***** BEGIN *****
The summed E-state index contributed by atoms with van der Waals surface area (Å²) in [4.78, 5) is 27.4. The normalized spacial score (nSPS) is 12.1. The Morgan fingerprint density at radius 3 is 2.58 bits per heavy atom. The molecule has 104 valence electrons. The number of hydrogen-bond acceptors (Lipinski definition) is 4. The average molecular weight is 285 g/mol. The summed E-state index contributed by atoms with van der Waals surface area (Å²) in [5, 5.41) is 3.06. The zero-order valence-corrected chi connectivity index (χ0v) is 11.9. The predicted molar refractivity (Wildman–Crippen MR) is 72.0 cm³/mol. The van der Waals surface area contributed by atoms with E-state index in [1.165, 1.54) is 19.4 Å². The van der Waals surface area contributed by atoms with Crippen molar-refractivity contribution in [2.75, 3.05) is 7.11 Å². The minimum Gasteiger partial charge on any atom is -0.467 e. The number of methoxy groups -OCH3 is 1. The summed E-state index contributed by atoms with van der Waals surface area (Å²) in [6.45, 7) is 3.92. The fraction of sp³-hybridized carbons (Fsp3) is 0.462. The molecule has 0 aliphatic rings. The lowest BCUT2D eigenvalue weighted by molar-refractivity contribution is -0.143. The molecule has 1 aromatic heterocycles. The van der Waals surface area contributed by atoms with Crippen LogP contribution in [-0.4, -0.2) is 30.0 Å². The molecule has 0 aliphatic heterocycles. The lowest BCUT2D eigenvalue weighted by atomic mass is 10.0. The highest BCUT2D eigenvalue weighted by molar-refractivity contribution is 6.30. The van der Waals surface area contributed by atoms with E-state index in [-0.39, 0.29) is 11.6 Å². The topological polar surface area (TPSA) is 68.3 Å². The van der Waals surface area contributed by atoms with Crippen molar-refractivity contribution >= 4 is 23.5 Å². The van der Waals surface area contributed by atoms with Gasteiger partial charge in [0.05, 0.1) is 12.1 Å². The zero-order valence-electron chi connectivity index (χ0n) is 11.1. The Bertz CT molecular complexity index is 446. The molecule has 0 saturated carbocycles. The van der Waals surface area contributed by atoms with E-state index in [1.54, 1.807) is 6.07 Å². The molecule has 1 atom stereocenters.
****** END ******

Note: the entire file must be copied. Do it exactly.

The summed E-state index contributed by atoms with van der Waals surface area (Å²) in [4.78, 5) is 27.4. The normalized spacial score (nSPS) is 12.1. The Morgan fingerprint density at radius 3 is 2.58 bits per heavy atom. The molecule has 104 valence electrons. The number of hydrogen-bond acceptors (Lipinski definition) is 4. The average molecular weight is 285 g/mol. The summed E-state index contributed by atoms with van der Waals surface area (Å²) in [5, 5.41) is 3.06. The zero-order valence-corrected chi connectivity index (χ0v) is 11.9. The predicted molar refractivity (Wildman–Crippen MR) is 72.0 cm³/mol. The van der Waals surface area contributed by atoms with E-state index in [1.165, 1.54) is 19.4 Å². The van der Waals surface area contributed by atoms with Crippen molar-refractivity contribution in [2.75, 3.05) is 7.11 Å². The minimum Gasteiger partial charge on any atom is -0.467 e. The number of methoxy groups -OCH3 is 1. The summed E-state index contributed by atoms with van der Waals surface area (Å²) in [6.45, 7) is 3.92. The fraction of sp³-hybridized carbons (Fsp3) is 0.462. The molecule has 0 aliphatic rings. The lowest BCUT2D eigenvalue weighted by molar-refractivity contribution is -0.143. The molecule has 1 aromatic heterocycles. The van der Waals surface area contributed by atoms with Crippen LogP contribution in [-0.4, -0.2) is 30.0 Å². The molecule has 0 aliphatic heterocycles. The lowest BCUT2D eigenvalue weighted by atomic mass is 10.0. The highest BCUT2D eigenvalue weighted by molar-refractivity contribution is 6.30. The van der Waals surface area contributed by atoms with E-state index in [-0.39, 0.29) is 11.6 Å². The topological polar surface area (TPSA) is 68.3 Å². The van der Waals surface area contributed by atoms with Crippen molar-refractivity contribution >= 4 is 23.5 Å². The van der Waals surface area contributed by atoms with Gasteiger partial charge in [0.05, 0.1) is 12.1 Å². The zero-order valence-electron chi connectivity index (χ0n) is 11.1. The Bertz CT molecular complexity index is 446. The molecule has 0 saturated carbocycles. The van der Waals surface area contributed by atoms with E-state index in [1.54, 1.807) is 6.07 Å². The molecule has 1 atom stereocenters.